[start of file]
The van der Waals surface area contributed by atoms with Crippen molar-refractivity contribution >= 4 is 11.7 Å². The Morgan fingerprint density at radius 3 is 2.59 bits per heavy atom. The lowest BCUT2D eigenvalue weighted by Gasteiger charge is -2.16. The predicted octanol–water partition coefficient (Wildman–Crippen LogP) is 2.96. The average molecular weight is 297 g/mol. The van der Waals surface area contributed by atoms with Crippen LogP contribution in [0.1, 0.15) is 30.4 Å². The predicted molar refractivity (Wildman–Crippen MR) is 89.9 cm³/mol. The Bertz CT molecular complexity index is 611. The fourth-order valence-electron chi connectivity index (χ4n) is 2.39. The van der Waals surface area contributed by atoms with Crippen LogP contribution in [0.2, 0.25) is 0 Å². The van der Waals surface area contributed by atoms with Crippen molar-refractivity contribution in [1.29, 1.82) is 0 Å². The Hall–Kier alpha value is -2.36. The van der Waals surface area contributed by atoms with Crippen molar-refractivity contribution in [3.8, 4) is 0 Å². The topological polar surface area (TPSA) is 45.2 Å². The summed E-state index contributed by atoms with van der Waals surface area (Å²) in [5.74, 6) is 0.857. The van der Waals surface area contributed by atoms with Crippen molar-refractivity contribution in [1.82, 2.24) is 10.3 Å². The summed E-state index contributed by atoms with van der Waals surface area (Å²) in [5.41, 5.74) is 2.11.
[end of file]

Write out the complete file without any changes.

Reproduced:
The van der Waals surface area contributed by atoms with Crippen molar-refractivity contribution >= 4 is 11.7 Å². The Morgan fingerprint density at radius 3 is 2.59 bits per heavy atom. The lowest BCUT2D eigenvalue weighted by Gasteiger charge is -2.16. The predicted octanol–water partition coefficient (Wildman–Crippen LogP) is 2.96. The average molecular weight is 297 g/mol. The van der Waals surface area contributed by atoms with Crippen LogP contribution in [0.1, 0.15) is 30.4 Å². The predicted molar refractivity (Wildman–Crippen MR) is 89.9 cm³/mol. The Bertz CT molecular complexity index is 611. The fourth-order valence-electron chi connectivity index (χ4n) is 2.39. The van der Waals surface area contributed by atoms with Crippen LogP contribution in [0.2, 0.25) is 0 Å². The van der Waals surface area contributed by atoms with Crippen molar-refractivity contribution in [1.29, 1.82) is 0 Å². The Hall–Kier alpha value is -2.36. The van der Waals surface area contributed by atoms with Crippen molar-refractivity contribution in [3.8, 4) is 0 Å². The topological polar surface area (TPSA) is 45.2 Å². The summed E-state index contributed by atoms with van der Waals surface area (Å²) in [5.74, 6) is 0.857. The van der Waals surface area contributed by atoms with Crippen molar-refractivity contribution in [1.82, 2.24) is 10.3 Å². The summed E-state index contributed by atoms with van der Waals surface area (Å²) in [5.41, 5.74) is 2.11.